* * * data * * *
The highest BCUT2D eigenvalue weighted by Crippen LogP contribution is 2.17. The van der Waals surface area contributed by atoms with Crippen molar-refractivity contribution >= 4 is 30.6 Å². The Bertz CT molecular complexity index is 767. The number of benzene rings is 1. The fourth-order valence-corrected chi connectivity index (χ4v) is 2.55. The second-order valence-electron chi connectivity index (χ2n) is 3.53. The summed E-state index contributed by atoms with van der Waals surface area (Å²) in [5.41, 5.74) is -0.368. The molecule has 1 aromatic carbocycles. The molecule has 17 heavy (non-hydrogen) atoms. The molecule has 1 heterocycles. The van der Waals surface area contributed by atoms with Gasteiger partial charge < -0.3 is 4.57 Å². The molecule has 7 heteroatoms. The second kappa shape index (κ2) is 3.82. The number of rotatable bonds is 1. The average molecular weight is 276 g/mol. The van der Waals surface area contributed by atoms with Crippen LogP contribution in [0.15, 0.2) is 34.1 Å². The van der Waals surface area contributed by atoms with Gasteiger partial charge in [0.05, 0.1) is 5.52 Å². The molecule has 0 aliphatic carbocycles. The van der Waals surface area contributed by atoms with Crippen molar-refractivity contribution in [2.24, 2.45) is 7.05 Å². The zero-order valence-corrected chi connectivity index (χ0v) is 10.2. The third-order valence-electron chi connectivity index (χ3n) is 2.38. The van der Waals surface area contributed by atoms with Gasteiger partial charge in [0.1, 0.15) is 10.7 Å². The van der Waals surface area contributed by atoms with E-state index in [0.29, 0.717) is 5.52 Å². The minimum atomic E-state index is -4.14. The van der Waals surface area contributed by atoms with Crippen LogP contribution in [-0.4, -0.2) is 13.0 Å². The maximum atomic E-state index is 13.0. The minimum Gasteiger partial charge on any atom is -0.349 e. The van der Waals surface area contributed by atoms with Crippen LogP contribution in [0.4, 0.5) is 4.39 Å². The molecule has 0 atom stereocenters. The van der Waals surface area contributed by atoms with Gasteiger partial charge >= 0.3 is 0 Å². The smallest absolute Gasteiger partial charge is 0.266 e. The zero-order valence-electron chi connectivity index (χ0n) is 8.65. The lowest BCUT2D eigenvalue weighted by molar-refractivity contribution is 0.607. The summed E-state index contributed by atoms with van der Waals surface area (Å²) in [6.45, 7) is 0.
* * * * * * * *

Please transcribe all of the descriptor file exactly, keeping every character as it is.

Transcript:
The highest BCUT2D eigenvalue weighted by Crippen LogP contribution is 2.17. The van der Waals surface area contributed by atoms with Crippen molar-refractivity contribution >= 4 is 30.6 Å². The Bertz CT molecular complexity index is 767. The number of benzene rings is 1. The fourth-order valence-corrected chi connectivity index (χ4v) is 2.55. The second-order valence-electron chi connectivity index (χ2n) is 3.53. The summed E-state index contributed by atoms with van der Waals surface area (Å²) in [5.41, 5.74) is -0.368. The molecule has 1 aromatic carbocycles. The molecule has 17 heavy (non-hydrogen) atoms. The molecule has 1 heterocycles. The van der Waals surface area contributed by atoms with Gasteiger partial charge < -0.3 is 4.57 Å². The molecule has 7 heteroatoms. The second kappa shape index (κ2) is 3.82. The number of rotatable bonds is 1. The average molecular weight is 276 g/mol. The van der Waals surface area contributed by atoms with Crippen LogP contribution in [0.15, 0.2) is 34.1 Å². The van der Waals surface area contributed by atoms with Gasteiger partial charge in [0.05, 0.1) is 5.52 Å². The molecule has 0 aliphatic carbocycles. The van der Waals surface area contributed by atoms with Crippen molar-refractivity contribution in [2.24, 2.45) is 7.05 Å². The zero-order valence-corrected chi connectivity index (χ0v) is 10.2. The third-order valence-electron chi connectivity index (χ3n) is 2.38. The van der Waals surface area contributed by atoms with Gasteiger partial charge in [0.1, 0.15) is 10.7 Å². The van der Waals surface area contributed by atoms with E-state index in [0.29, 0.717) is 5.52 Å². The minimum atomic E-state index is -4.14. The van der Waals surface area contributed by atoms with Crippen LogP contribution in [-0.4, -0.2) is 13.0 Å². The maximum atomic E-state index is 13.0. The minimum Gasteiger partial charge on any atom is -0.349 e. The van der Waals surface area contributed by atoms with Crippen LogP contribution in [0.4, 0.5) is 4.39 Å². The molecule has 0 atom stereocenters. The van der Waals surface area contributed by atoms with Gasteiger partial charge >= 0.3 is 0 Å². The smallest absolute Gasteiger partial charge is 0.266 e. The zero-order valence-electron chi connectivity index (χ0n) is 8.65. The lowest BCUT2D eigenvalue weighted by molar-refractivity contribution is 0.607. The summed E-state index contributed by atoms with van der Waals surface area (Å²) in [6.45, 7) is 0.